A bridge for education
Built in 1850, the U Bein Bridge still provides an important connection for the local population.
Day after day the U Bein Bridge is a scene of bustling activity: merchants taking their cargo to the far shore, monks in orange colored robes wandering to pagodas, souvenir peddlers hawking their wares, kids on the way home after school. The bridge is located just a few minutes’ drive outside of Mandalay, the second-largest city in Myanmar. And it’s more than a tourist attraction – for local people it’s an important link connecting Mandalay with the old royal capital Amarapura, and an important source of income.
The bridge is named after the man who built it: U Bein, mayor of Amarapura. His son attended the monastery school across the lake. The school instruction by the monks was free of charge, and for the children of Amarapura it was the way to a better future – U Bein was convinced of that. But the route around the lake – 20 kilometers – was too long for the children. So U Bein decided to build a bridge. And in 1850 the world’s longest teak bridge was built, using wood from the former royal palace in Ava.
A challenge of our time: science education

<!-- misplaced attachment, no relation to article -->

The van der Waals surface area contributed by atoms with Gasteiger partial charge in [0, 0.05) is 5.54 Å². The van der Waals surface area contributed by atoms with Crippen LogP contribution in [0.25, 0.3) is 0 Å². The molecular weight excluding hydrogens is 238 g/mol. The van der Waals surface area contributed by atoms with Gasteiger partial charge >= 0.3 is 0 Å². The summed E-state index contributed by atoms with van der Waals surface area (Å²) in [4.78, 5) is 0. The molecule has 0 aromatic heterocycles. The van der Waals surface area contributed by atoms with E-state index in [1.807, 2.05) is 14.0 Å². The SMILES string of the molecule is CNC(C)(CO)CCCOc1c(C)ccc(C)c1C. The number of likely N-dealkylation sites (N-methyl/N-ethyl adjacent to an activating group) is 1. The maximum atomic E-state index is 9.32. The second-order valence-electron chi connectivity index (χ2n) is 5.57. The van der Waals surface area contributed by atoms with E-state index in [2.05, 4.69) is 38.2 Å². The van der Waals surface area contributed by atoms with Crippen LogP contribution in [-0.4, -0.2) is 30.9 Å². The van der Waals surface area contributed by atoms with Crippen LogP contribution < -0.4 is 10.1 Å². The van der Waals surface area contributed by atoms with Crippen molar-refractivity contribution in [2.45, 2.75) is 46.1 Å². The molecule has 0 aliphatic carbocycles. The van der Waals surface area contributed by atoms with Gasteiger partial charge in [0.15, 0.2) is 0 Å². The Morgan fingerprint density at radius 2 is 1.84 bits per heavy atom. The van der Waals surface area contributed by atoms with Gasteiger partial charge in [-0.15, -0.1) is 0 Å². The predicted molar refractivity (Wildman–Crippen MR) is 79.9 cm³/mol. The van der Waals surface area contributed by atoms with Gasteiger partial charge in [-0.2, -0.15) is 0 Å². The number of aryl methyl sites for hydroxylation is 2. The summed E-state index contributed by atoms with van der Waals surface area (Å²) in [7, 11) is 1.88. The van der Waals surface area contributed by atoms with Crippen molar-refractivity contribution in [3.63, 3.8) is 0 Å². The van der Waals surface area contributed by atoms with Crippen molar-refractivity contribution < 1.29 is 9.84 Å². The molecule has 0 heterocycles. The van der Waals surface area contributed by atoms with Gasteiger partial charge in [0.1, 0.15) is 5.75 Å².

Around the world, Bayer is committed to improving education and fostering children’s interest in the natural sciences. One example of this is the international program Making Science Make Sense.
What is “Making Science Make Sense”?
Making Science Make Sense is Bayer’s company-wide initiative that advances science literacy through hands-on, inquiry-based science learning, employee volunteerism and public education. The goal? Getting a million children interested in science by 2020.
This has been sparking enthusiasm among kids for more than 20 years – for instance in Vietnam with the book What’s Up With The Earth?. Its protagonists – Na, Ti and Teo – take the children on an exciting journey, while also imparting knowledge related to climate change. The book is the result of a successful collaboration between Bayer Vietnam and Live and Learn, a learning network of local organizations in Southeast Asia. And there has already been a sequel: “The book was so successful that the adventure with the three characters is continuing,” said Giang Pham Thi Ha, a colleague in communications at Bayer Vietnam.